July 1, 2022

The 22 innocent victims killed in the Manchester Arena bombing five years ago

May 2022 marks five years since the Manchester Arena terror attack that shocked the world. Twenty-two innocent victims were killed by terrorist Salman Abedi when he detonated a suicide bomb in his backpack as concert-goers were leaving the Ariana Grande concert on May 22, 2017.

The victims ranged in ages with the youngest being just eight as families lost loved ones who were cherished schoolchildren, students, mothers and fathers, sons and daughters, devoted men and women.

Hundreds of others were injured in the despicable attack and will never fully get over what happened. Hashem Abedi, the brother of Salman Abedi, was found guilty of 22 counts of murder. He was sentenced to life in prison with a minimum term of 55 years.

Read More: Tribute remembering victims of the Manchester Arena attack officially opens to public

A public inquiry into the attack adjourned earlier in the year, with two reports on the background to the bombing, including the radicalisation of Manchester-born Abedi, and the emergency services response due to be published later this year.

These are the 22 people who tragically lost their lives in the attack.

Liam Curry, 19, and Chloe Rutherford, 17



Chloe Rutherford and Liam Curry, who were killed in the Manchester Arena attack.

Liam Curry and Chloe Rutherford (PA)

Teenage sweethearts Liam Curry and Chloe Rutherford were united in life and in death. The couple, from South Shields, Tyneside, were looking forward to a future they had already mapped out when they were killed.

Liam, who planned to join the police service, was studying sports science at Northumbria University to be close to Chloe, who was studying music and performance at Newcastle College and doing an apprenticeship in the travel industry.

The Together Forever Trust was set up in their memory and has since given thousands to help people in their local community.

At their joint funeral, Father Chris Fuller said: “We come lost for words, angry with God, sad, confused, tearful, emotional. But above all this, we come out of love. And it is love that will win. For the greatest thing that endures is love.

“Chloe and Liam were, and still are, an image of love. Inseparable in life, inseparable in death, inseparable now with the angels of heaven.”

Sir John Saunders, the chairman of the inquiry into the attack, said: “Chloe and Liam’s relationship was very special.

“After a short period of time together their greatest wish was that they would never be separated. They weren’t.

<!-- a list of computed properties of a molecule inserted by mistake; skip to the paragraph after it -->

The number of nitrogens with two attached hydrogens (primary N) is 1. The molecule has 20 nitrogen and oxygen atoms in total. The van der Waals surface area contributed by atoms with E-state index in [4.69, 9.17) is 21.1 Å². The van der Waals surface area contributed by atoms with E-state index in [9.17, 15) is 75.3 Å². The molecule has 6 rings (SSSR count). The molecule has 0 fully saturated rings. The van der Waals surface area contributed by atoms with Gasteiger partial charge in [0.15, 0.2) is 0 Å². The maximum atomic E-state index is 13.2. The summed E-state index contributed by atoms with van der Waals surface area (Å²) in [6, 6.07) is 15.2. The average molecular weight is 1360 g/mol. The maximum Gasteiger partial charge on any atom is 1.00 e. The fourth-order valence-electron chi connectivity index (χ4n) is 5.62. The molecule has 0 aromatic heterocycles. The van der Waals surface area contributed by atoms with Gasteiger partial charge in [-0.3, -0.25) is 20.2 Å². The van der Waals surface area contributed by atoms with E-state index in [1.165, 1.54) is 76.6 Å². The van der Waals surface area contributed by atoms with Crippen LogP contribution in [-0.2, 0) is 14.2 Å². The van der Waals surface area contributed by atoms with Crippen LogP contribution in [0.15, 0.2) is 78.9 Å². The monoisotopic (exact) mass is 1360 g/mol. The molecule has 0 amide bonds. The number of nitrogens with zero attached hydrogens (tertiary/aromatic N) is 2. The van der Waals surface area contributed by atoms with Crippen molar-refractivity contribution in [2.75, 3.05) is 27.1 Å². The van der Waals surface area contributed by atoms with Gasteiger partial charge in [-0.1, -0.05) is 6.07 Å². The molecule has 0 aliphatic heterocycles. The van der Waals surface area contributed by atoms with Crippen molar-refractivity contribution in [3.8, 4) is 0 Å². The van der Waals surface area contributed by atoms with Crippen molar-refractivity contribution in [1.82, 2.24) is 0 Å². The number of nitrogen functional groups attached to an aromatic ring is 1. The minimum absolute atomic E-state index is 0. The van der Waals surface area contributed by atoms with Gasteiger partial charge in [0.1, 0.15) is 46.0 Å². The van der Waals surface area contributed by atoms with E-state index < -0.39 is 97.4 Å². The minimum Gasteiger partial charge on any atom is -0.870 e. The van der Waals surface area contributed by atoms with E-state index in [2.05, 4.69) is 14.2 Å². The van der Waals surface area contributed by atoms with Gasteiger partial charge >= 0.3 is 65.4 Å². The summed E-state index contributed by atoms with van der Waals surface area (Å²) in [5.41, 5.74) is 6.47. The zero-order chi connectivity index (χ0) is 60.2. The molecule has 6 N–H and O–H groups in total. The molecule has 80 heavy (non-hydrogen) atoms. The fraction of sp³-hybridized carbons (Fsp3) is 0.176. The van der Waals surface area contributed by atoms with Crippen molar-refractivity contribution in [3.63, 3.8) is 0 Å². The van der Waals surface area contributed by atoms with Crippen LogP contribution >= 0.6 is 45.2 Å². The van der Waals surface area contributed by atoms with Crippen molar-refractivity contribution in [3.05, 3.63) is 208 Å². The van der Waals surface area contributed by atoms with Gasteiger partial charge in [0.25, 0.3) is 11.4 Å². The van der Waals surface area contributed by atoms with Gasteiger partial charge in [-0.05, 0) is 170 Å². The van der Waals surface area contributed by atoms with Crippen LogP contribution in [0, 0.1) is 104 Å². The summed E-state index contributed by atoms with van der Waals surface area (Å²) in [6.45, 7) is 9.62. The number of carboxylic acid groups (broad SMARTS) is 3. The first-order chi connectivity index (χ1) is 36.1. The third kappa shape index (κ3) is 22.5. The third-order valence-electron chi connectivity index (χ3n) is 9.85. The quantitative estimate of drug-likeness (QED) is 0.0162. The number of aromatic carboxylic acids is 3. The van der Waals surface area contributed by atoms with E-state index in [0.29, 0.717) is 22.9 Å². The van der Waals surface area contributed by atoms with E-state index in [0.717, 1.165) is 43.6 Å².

“But that doesn’t make it any easier for the families and friends.”

Courtney Boyle, 19, and Philip Tron, 32



19-year-old Manchester Arena bombing victim Courtney Boyle
19-year-old Manchester Arena bombing victim Courtney Boyle

Courtney Boyle (Image: PA)

Courtney, from Gateshead, had been waiting at the Arena with her stepdad Philip.

Philip was a barman at the Gateshead Arms in Low Fell and Courtney was a student at Leeds Beckett University

Following the tragedy, Courtney’s mum and Philip’s partner, Deborah Hutchinson said: “My stunning amazing beautiful daughter you were my rock you made me so proud with all you had achieved and my gorgeous crazy Philip you made my world a happy place and now you are both my angels flying high in the sky.”

Sir John Saunders, chairman of the inquiry into the attack, said: “Philip was clearly a larger than life character.

Philip Tron (Image: Arena Inquiry)

“We need as many people as Philip did who can make us laugh so that makes his loss all the greater but his spirit of fun has left you with many happy memories and he will live on through those.”

Jane Tweddle, 51

Jane Tweddle

Jane Tweddle, originally from Hartlepool, was a mother-of-three and receptionist at a school in Blackpool.

Jane and a friend were waiting in the area where the explosion happened following the concert.

A family tribute read out at the inquiry said: “She was her daughters’ warrior mum. She taught them to be kind and to stick together. She made their house full of love and laughter.

“Jane’s outlook on life continues to inspire them.

“Her daughters will always be grateful for those who did their best to help their beloved mum on the night of 22nd May 2017.”

Angelika Klis, 39, and Marcin Klis, 42

Angelika and Marcin Klis (Image: Manchester Evening News)

Married couple Angelika, 39, and Marcin Klis, 42, from were from York.

They are remembered by their daughters as ‘extremely loving, hardworking, and great examples of parents’.

At the inquiry into the attack, the couple were described by their daughters as “amazing parents, great friends and kind people”.

Martyn Hett, 29

Martyn Hett (Image: Figen Murray)

Martyn Hett, a PR manager, had been attending the concert.

At his funeral, which featured tributes from Mariah Carey, Radio 1 DJ Nick Grimshaw, and comedian Jason Manford, mourners were urged to #BeMoreMartyn.

Turnout for the event was so big the service was screened outside to people who couldn’t fit into Stockport Town Hall for the event.

Following his death Martyn’s mum Figen Murray has campaigned for the introduction of new rules, dubbed Martyn’s Law, to improve security at public venues following the attack on May 22 2017, which killed 22 people.